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Spoofs & Satire

Food Network Kicks Its Programming Up a Notch

An adventurous new show proves you can’t boost your ratings without breaking a few eggs.

PHOTOGRAPH COURTESY RAMON Q. DUTERTE III

From: Food Network Program Director

To: All Chefs

Dear Chefs,

I’ve received email from many of you regarding our newest celebrity chef, Chef Kenny, and his hit show, Steal That Meal. We hired Chef Kenny for his innovative cooking methods—and, so far, we’ve been thrilled at his ratings. Unfortunately, I’ve learned his success has ruffled some feathers. In the interest of full transparency, I’d like to address each of your concerns here.

 

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From: Rachael Ray

I think what baffles us is that Steal That Meal has nothing to do with cooking. For instance, my 30 Minute Meal staff works hard to uncover luxurious meals that can be crafted in half an hour. Chef Kenny’s show consists of him and his film crew barging into the taping of one of our shows, brandishing a weapon, stealing the food we’re cooking, then eating it in front of our audiences.

From: Program Director

All celebrity chefs have their own shtick, Ms. Ray. You show your viewers how to save time with the 30-minute meal. Chef Kenny shows viewers how to save a few bucks by stealing all his meals. We’ve found that a large demographic of our viewers has been hit hard by the economic recession. In these uncertain times, viewers cannot afford the ingredients you celebrity chefs use in your recipes. As such, they are more inspired watching Chef Kenny steal all his meals and gloating about it later.




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From: Robert Irvine

Perhaps we’d be more receptive to Steal That Meal if Chef Kenny would stop inflicting physical harm on myself and the other celebrity chefs while he steals our culinary creations. On my last episode of Dinner Impossible, Chef Kenny knocked me to the ground and stood on my back while eating my deviled eggs with apple compote, all the while explaining to my audience how to subdue a victim during a robbery. Dinner Impossible? Absolutely. It was impossible to breathe, impossible to finish my show, and quite impossible to face my film crew again.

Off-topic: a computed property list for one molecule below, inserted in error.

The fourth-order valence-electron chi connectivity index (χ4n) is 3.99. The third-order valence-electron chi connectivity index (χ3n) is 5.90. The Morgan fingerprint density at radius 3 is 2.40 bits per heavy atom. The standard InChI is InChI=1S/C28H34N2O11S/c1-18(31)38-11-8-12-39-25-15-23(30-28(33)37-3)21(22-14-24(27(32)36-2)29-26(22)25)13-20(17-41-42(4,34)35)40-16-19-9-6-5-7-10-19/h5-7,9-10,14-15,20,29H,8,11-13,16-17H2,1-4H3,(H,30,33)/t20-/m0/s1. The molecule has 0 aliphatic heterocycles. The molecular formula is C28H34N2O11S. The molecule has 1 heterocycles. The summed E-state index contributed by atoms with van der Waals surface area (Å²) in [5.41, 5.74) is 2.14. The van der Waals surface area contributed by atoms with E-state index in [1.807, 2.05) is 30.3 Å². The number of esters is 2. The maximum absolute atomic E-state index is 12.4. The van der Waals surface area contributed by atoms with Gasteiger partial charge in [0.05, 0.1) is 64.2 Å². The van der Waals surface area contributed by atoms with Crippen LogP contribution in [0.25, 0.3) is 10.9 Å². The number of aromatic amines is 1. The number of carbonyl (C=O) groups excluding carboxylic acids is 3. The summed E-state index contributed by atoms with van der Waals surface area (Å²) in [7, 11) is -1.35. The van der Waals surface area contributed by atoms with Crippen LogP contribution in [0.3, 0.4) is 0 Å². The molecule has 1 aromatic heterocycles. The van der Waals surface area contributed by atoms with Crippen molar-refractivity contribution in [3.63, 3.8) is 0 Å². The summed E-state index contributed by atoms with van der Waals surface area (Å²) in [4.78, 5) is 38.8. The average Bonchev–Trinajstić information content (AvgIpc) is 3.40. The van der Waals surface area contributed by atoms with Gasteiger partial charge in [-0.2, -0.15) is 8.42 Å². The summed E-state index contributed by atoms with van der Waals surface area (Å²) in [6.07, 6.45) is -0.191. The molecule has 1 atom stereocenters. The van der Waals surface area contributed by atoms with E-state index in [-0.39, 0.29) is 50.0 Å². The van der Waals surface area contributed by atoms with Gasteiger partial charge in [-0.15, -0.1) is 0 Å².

From: Program Director

I feel where you’re coming from, Chef Irvine—especially after what happened to Chef Fieri during the episode of Diners, Drive-ins, and Dives that involved the drive-by shooting. I don’t think Chef Kenny entirely understood the concept of that program. However, telling Chef Kenny, a master thief, how to steal dinner is like telling you, a master chef, how to make an omelet.




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From: Bobby Flay

My problem is that the Food Network previews upcoming Steal That Meal episodes throughout the week. I’ve seen the previews for Grill It!, which hasn’t even premiered yet, and already I know Chef Kenny plans to steal my grilled scrod with chimichurri sauce. But the previews end with Chef Kenny lobbing a grenade toward a grill, then an off-screen bang, then an ambulance arriving at the Food Network kitchens. Is this lunatic planning to detonate a grenade near me or my grill over a piece of scrod?

From: Program Director

Tell you one thing—Grill It! is going to blow up this summer! I don’t want to spoil the ending, Chef Flay, but Food Network won’t be canceling your contract any time soon—wink, wink! We may have to air a few re-runs to fill that time slot, but that’s up to the doctors.




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From: Tyler Florence

Tyler’s Ultimate teaches ordinary people how to make their favorite meals—it’s educational, responsible, and informative. Many of us don’t believe Steal That Meal is the type of programming Food Network should endorse.

From: Program Director:

I’m afraid 16.5 million viewers disagree, Chef Florence. Along with American Idol, Dancing With the Stars, and Cops, Steal That Meal is a staple of good, old-fashioned American programming. Not all Americans appreciate remoulade, or pan-seared sea bass. But they all appreciate a free meal. As the world population increases, the international food supply will decrease. And we here at Food Network believe viewers will be less interested in crab cake recipes, or 30-minute meals that actually take 90 minutes to assemble and cost $50 in ingredients. Instead, they’ll want a recipe for how to siphon a neighbor’s gasoline while he sleeps, or how to eat like the neighbors without investing any of the time or money that the neighbors invest.




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From: Giada De Laurentiis

Is Chef Kenny a real chef?

From: Program Director

He told me he did his training in Attica, N.Y. I have no reason to dispute that.




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From: Paula Deen

Did you know he’s also stealing the silverware?

From: Program Director

Did I mention he’s been booked on Oprah and The View?




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From: Rachael Ray

I think it only fair to warn you that I’ll be arming the 30 Minute Meals staff.

From: Program Director

I smell what you’re cooking, Ms. Ray—but I’m also smelling an Emmy.
 

Jon Methven is the author of This Is Your Captain Speaking, which was published by Simon & Schuster in June 2012. More by Jon Methven